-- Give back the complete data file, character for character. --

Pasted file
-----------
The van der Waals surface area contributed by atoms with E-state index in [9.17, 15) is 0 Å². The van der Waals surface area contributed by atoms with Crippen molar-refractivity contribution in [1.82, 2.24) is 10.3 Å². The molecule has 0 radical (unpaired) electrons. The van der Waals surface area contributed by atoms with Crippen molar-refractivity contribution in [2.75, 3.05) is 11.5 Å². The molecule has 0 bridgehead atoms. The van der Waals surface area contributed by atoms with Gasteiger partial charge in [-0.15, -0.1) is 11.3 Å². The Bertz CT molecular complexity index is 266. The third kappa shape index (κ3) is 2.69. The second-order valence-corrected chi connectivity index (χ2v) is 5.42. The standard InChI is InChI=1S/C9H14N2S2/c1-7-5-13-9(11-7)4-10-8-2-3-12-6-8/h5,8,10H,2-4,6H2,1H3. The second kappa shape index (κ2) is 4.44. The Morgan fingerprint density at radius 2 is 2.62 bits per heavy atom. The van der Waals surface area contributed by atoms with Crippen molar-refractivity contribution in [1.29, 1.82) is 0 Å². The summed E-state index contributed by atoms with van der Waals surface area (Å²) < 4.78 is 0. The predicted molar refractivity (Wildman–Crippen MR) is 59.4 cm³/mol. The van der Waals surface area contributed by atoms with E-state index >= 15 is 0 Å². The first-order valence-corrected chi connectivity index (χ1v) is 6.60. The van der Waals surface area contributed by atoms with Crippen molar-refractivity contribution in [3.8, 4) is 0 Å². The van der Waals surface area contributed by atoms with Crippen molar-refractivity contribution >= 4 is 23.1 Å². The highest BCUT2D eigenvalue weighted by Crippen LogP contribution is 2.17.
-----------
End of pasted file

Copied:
The van der Waals surface area contributed by atoms with E-state index in [9.17, 15) is 0 Å². The van der Waals surface area contributed by atoms with Crippen molar-refractivity contribution in [1.82, 2.24) is 10.3 Å². The molecule has 0 radical (unpaired) electrons. The van der Waals surface area contributed by atoms with Crippen molar-refractivity contribution in [2.75, 3.05) is 11.5 Å². The molecule has 0 bridgehead atoms. The van der Waals surface area contributed by atoms with Gasteiger partial charge in [-0.15, -0.1) is 11.3 Å². The Bertz CT molecular complexity index is 266. The third kappa shape index (κ3) is 2.69. The second-order valence-corrected chi connectivity index (χ2v) is 5.42. The standard InChI is InChI=1S/C9H14N2S2/c1-7-5-13-9(11-7)4-10-8-2-3-12-6-8/h5,8,10H,2-4,6H2,1H3. The second kappa shape index (κ2) is 4.44. The Morgan fingerprint density at radius 2 is 2.62 bits per heavy atom. The van der Waals surface area contributed by atoms with Crippen molar-refractivity contribution in [1.29, 1.82) is 0 Å². The summed E-state index contributed by atoms with van der Waals surface area (Å²) < 4.78 is 0. The predicted molar refractivity (Wildman–Crippen MR) is 59.4 cm³/mol. The van der Waals surface area contributed by atoms with E-state index >= 15 is 0 Å². The first-order valence-corrected chi connectivity index (χ1v) is 6.60. The van der Waals surface area contributed by atoms with Crippen molar-refractivity contribution in [3.8, 4) is 0 Å². The van der Waals surface area contributed by atoms with Crippen molar-refractivity contribution >= 4 is 23.1 Å². The highest BCUT2D eigenvalue weighted by Crippen LogP contribution is 2.17.